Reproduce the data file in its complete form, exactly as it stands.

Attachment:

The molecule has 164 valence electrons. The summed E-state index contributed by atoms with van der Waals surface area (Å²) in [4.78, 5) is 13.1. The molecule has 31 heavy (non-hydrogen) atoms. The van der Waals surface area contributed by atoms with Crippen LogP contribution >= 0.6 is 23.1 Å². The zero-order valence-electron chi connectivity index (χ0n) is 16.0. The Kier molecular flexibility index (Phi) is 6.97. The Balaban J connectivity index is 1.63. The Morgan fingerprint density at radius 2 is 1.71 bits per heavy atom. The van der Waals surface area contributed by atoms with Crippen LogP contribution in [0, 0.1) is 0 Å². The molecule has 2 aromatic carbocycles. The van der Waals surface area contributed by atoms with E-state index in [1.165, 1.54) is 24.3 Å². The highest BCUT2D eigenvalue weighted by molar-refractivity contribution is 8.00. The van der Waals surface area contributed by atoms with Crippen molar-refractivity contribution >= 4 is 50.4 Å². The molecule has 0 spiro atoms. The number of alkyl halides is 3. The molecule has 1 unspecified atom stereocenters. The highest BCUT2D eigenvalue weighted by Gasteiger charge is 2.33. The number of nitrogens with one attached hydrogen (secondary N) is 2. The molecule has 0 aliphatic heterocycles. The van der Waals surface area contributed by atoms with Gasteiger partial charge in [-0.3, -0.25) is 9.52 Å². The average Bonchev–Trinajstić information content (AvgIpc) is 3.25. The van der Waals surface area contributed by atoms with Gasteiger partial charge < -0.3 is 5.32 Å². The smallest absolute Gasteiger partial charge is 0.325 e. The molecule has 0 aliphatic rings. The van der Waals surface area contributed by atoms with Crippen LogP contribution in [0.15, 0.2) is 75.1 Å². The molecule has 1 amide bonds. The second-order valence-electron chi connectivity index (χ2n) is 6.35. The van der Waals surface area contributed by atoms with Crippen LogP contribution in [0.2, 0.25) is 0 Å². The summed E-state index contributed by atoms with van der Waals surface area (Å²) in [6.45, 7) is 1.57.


The molecule has 164 valence electrons. The summed E-state index contributed by atoms with van der Waals surface area (Å²) in [4.78, 5) is 13.1. The molecule has 31 heavy (non-hydrogen) atoms. The van der Waals surface area contributed by atoms with Crippen LogP contribution >= 0.6 is 23.1 Å². The zero-order valence-electron chi connectivity index (χ0n) is 16.0. The Kier molecular flexibility index (Phi) is 6.97. The Balaban J connectivity index is 1.63. The Morgan fingerprint density at radius 2 is 1.71 bits per heavy atom. The van der Waals surface area contributed by atoms with Crippen LogP contribution in [0, 0.1) is 0 Å². The molecule has 2 aromatic carbocycles. The van der Waals surface area contributed by atoms with E-state index in [1.165, 1.54) is 24.3 Å². The highest BCUT2D eigenvalue weighted by molar-refractivity contribution is 8.00. The van der Waals surface area contributed by atoms with Crippen molar-refractivity contribution >= 4 is 50.4 Å². The molecule has 0 spiro atoms. The number of alkyl halides is 3. The molecule has 1 unspecified atom stereocenters. The highest BCUT2D eigenvalue weighted by Gasteiger charge is 2.33. The number of nitrogens with one attached hydrogen (secondary N) is 2. The molecule has 0 aliphatic heterocycles. The van der Waals surface area contributed by atoms with Gasteiger partial charge in [-0.3, -0.25) is 9.52 Å². The average Bonchev–Trinajstić information content (AvgIpc) is 3.25. The van der Waals surface area contributed by atoms with Gasteiger partial charge < -0.3 is 5.32 Å². The smallest absolute Gasteiger partial charge is 0.325 e. The molecule has 0 aliphatic rings. The van der Waals surface area contributed by atoms with Crippen LogP contribution in [0.15, 0.2) is 75.1 Å². The molecule has 1 amide bonds. The second-order valence-electron chi connectivity index (χ2n) is 6.35. The van der Waals surface area contributed by atoms with Crippen LogP contribution in [0.2, 0.25) is 0 Å². The summed E-state index contributed by atoms with van der Waals surface area (Å²) in [6.45, 7) is 1.57.